Monday, December 26, 2016

H. Dunscombe Colt: 
Archaeologist of the Desert
The historic Peter Parley house on High Ridge was home to not only its namesake author and his minister father, but another man who shared with them an interest in history, literature and religion.
H. Dunscombe Colt was an internationally known archaeologist and an expert on Rudyard Kipling. Together with his father he lived in the 1920s, 30s and 40s where S.G. Goodrich (Peter Parley), son of the third minister of the First Congregational Church, grew up. 
Harris Dunscombe Colt II was born in 1901 in New York City, son of Harris Dunscomb and Elizabeth Bowne Colt. (Unlike his father, he ended his middle name with an E.) 
His dad, a Yale-educated lawyer, and his mother,  great-granddaughter of a New York City mayor, came here in the late 1910s and for a while, owned the Bluebird Apartments, located across the street from the West Lane Inn (though they never lived there).
The Peter Parley property was much bigger when they bought it and around 1920, the Colts sold a triangular piece at High Ridge and Shadow Lane to the Hyde sisters from New Jersey, who then built the English-style cottages and cobblestone courtyard, surrounded by high stone walls, that are a landmark at the south end of High Ridge today.
The Colts sent their son to England for his schooling. He studied at St. Paul’s and Oxford University, which he did not complete but at which he became interested in archaeology, the focus of his future career. 
His first dig was in 1922, excavating an ancient Roman site in Kent, England, with a team from London’s Society of Antiquaries. He then worked in Egypt under the noted British Egyptologist, W. M. Flinders Petrie, and took part in excavations on Malta. 
 From 1929 through 1935, he directed digs at Auja el Hafir and other locations in the Negev desert. According to a three-volume report on his archaeological excavations in Palestine published years later by Princeton University Press, the expedition “uncovered the remains of an ancient village in the Negeb. Among the ruins was found a hoard of Greek papyrus documents  dating from A.D. 500 to A.D. 700, which are a welcome addition to the mere handful of such documents found outside of Egypt and are the first to come out of Palestine.”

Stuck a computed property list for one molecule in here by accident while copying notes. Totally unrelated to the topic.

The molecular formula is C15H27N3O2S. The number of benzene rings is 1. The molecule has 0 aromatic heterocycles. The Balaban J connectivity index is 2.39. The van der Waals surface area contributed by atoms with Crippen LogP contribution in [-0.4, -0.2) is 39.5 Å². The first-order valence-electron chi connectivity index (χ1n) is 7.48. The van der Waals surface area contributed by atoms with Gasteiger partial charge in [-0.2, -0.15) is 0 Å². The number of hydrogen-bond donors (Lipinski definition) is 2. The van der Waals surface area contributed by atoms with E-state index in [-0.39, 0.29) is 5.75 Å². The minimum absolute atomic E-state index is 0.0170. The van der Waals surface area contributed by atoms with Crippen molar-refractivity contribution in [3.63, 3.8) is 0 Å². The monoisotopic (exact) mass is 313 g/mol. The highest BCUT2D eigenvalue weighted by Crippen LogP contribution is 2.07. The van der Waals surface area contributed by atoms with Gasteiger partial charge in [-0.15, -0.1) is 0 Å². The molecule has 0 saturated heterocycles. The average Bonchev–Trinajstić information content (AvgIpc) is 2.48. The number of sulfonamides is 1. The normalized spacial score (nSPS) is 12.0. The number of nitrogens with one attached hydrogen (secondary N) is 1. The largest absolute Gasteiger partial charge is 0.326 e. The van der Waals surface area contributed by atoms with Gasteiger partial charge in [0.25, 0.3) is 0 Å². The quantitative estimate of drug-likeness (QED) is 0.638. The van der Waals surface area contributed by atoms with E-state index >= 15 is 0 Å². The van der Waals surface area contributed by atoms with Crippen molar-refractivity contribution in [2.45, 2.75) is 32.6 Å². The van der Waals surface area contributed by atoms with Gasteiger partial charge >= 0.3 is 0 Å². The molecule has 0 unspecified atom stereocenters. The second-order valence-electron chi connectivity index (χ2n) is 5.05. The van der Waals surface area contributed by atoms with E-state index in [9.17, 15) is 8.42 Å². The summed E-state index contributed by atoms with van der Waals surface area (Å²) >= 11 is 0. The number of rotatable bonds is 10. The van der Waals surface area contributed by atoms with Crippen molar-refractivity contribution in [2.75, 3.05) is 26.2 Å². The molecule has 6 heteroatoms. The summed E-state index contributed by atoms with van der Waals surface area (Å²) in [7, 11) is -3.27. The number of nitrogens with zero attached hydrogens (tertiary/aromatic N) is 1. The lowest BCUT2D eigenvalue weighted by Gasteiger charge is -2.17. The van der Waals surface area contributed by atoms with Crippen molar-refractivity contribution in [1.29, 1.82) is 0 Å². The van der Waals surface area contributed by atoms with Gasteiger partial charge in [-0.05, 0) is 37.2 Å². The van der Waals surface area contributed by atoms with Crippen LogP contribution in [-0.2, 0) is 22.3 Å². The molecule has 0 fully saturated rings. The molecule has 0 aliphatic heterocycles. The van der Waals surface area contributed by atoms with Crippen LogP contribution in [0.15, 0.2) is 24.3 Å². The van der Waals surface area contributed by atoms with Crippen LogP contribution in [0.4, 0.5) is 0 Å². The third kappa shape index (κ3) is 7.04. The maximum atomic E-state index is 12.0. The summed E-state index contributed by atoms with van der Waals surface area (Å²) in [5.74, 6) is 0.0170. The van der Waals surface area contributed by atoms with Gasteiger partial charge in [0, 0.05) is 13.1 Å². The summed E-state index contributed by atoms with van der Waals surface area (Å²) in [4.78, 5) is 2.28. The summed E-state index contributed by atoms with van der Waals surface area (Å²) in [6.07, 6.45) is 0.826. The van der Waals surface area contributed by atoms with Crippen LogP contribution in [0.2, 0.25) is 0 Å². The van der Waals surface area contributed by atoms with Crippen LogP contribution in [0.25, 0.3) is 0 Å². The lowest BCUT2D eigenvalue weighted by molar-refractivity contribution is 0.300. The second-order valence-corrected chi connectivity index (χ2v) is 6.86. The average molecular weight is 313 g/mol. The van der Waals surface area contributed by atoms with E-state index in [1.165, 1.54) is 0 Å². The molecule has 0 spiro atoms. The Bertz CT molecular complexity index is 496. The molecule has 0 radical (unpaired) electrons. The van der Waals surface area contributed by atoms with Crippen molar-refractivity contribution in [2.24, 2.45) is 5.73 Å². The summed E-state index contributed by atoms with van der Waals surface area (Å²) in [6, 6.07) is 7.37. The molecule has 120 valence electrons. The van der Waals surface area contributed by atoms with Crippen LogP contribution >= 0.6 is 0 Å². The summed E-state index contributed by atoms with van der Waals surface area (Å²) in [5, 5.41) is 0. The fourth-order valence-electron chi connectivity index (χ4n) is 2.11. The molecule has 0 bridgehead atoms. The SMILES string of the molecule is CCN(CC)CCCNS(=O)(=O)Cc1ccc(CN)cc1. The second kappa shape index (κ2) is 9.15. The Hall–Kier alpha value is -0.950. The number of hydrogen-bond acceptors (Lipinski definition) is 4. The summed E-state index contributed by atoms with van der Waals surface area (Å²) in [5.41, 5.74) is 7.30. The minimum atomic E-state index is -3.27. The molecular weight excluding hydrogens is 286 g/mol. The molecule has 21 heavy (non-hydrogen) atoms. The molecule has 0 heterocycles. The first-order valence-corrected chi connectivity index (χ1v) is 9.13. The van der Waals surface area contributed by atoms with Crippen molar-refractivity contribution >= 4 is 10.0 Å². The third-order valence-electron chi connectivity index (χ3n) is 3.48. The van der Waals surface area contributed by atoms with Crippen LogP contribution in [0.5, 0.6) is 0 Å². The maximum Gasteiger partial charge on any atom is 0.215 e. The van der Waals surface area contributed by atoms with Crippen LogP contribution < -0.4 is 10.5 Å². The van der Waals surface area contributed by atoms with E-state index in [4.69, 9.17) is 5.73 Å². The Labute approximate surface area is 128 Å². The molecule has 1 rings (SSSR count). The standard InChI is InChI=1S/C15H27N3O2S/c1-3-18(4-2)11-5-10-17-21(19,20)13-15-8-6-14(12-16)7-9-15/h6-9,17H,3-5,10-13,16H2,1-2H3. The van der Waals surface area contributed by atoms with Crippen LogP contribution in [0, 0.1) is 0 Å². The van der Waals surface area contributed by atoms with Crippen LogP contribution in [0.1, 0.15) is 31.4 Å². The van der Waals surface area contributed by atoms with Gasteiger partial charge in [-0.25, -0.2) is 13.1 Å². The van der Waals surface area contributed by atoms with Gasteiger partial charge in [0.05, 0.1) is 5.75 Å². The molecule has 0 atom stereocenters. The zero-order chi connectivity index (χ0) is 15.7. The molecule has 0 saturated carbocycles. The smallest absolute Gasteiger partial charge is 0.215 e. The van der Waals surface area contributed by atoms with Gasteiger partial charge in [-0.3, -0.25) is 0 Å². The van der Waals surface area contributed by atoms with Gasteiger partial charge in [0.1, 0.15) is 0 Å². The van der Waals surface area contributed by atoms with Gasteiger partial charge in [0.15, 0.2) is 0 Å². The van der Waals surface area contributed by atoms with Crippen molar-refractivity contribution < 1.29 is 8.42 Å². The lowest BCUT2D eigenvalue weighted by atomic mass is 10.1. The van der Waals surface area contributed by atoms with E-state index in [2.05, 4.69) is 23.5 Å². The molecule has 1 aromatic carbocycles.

The excavation found that “the little Palestinian town went in heavily for religious literature but, what is more surprising, that at least some of the people in this Greek-speaking community had copies of Virgil and glossaries to help them read him. Among the finds is a Latin-Greek glossary of the Aeneid, to be dated in the 6th Century, which is by far more extensive than any similar Latin-Greek glossary thus far published.”
Also found were fragments of the Gospel of John. “These show that even at a late date in a comparatively obscure place, an astonishingly pure text of the New Testament was in common use.”
Colt ended his field work around 1940,  “I think a contributory factor may have been a realization that his personality prevented him from having some of the toughness which directing excavations needs,” wrote Crystal-Marie Bennett, a pioneering woman archaeologist and friend of Colt. Bennett said Colt later admitted to her “that the rigours of field archaeology were not for him and that he had preferred to use his talents in other ways to help archaeology.”
To that end he established the Colt Archaeological Institute, which financed archaeological digs but especially focused on publication of archaeological findings.  “To be published by Colt was a sought after honour among archaeologists,” Bennett wrote in a 1974 tribute to her friend.
Colt also inherited a love of collecting from his father, who had assembled an extensive series of engraved, historical views of New York City. For years he worked on updating an encyclopedia of American engravers. The work was done in cooperation with the American Antiquarian Society, of which he was a longtime member.
For much of his life, Colt would spend the warmer half of the year in London and the colder six months in the United States. Here he would usually focus on researching engravers while in London, it would be archaeology and Kipling. Besides Ridgefield, he had homes in New York and Washington.
“Colt may have been shy and diffident, almost retiring, but he was completely cosmopolitan, equally at home on both sides of the Atlantic, with a truly global approach to life and a breadth of vision which brooked no limitations, particularly in archaeology,” Crystal-Marie Bennett wrote.
His first wife, Theresa Strickland Colt, died in 1955. In 1957 he married Armida Maria-Theresa
Bologna Walsh, a native of Trieste, who later donated thousands of items in her husband’s archaeological, engraving and Kipling collections to museums and libraries in the U.S. and Europe. Many ancient pieces were given to the Metropolitan Museum of Art in New York.
In 1984 and 1987, she donated 2,500 Kipling items to the Library of Congress which established the H. Dunscombe Colt Kipling Collection.  It includes Kipling first editions, periodicals, books about Kipling, books Kipling owned,  photographs of Kipling and his family, and drawings, manuscripts, letters, and clippings.
Colt died in 1973 in London at the age of 72 and is buried in an old country churchyard in Sussex, overlooking the South Downs in England. 

Armida died in Washington, D.C., in 2011 at the age of 99. According to her obituary, she “loved entertaining both in Georgetown and in London, where she lived part of the year.” 

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